Here’s how you can help your team members build pathways:

  • Mark out steps for them to proceed.
  • Teach them strategies, techniques, or processes that will improve their performance.
  • Walk them through examples so they know what to do.
  • Get them to practice as much as possible.
  • Give them opportunities to master their pathways.

Agency thinking

Agency thinking is the motivational component of hope theory. It involves your perceived capacity to follow the pathway you create to achieve your goal. It is the “I can do it!” attitude that propels a high-hoper along their constructed pathway.

If you see your colleagues or team members having a negative attitude or creating limiting beliefs in themselves, it’s time for an attitude upgrade. Be proactive and fill their minds with what you know that will help them become a better performer. Negative self-talk is a huge impediment to performance.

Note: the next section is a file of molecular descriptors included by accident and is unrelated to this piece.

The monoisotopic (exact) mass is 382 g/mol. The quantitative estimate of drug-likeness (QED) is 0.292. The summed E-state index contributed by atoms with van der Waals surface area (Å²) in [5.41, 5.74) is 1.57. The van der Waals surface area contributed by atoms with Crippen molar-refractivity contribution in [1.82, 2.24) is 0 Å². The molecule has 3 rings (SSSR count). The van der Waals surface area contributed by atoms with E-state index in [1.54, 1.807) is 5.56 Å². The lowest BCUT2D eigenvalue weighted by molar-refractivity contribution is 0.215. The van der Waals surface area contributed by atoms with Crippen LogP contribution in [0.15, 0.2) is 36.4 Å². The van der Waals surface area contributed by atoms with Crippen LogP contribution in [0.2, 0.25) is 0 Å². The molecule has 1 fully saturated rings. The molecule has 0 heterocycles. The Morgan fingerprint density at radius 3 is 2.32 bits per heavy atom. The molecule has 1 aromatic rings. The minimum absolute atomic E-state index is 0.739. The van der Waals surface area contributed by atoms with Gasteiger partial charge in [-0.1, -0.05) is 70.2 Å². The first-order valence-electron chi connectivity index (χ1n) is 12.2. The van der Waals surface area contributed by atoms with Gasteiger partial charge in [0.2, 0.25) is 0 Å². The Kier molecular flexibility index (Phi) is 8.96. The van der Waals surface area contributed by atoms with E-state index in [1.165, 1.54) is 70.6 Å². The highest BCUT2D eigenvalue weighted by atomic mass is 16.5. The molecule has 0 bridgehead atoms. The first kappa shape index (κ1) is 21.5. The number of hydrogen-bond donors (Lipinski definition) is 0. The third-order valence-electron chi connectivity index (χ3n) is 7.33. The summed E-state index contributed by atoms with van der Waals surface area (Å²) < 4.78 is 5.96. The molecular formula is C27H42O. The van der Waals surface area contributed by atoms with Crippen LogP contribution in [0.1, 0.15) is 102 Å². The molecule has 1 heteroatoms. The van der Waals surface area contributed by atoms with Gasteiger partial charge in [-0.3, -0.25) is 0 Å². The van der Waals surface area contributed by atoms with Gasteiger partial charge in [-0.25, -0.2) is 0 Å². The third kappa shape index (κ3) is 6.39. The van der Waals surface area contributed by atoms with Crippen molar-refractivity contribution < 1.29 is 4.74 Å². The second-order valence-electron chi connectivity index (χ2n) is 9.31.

Here’s how you can help your team members build agency:

  • Use positive pre-framing: “I know we can do this. We did this successfully last year and I’m positive we can do it again.”
  • Boost confidence by asking key members to share their success stories.
  • Use positive affirmations like “I can do this!” or “I am ready for this challenge!” (Snyder et al.).

Crossing your fingers and hoping for the best

Use “crossing your fingers” as combining the two components of hope: pathways and agency. When you activate both these components in your team members, you are building a team that will deliver stronger effort with a better attitude.

Sometimes, you may want to consider which component – pathway or agency – to strengthen. Pick one of the strategies above to build that component.

“Crossing your fingers and hoping for the best” is actually good advice. So, cross your fingers, activate the two hope components, and hit your objectives.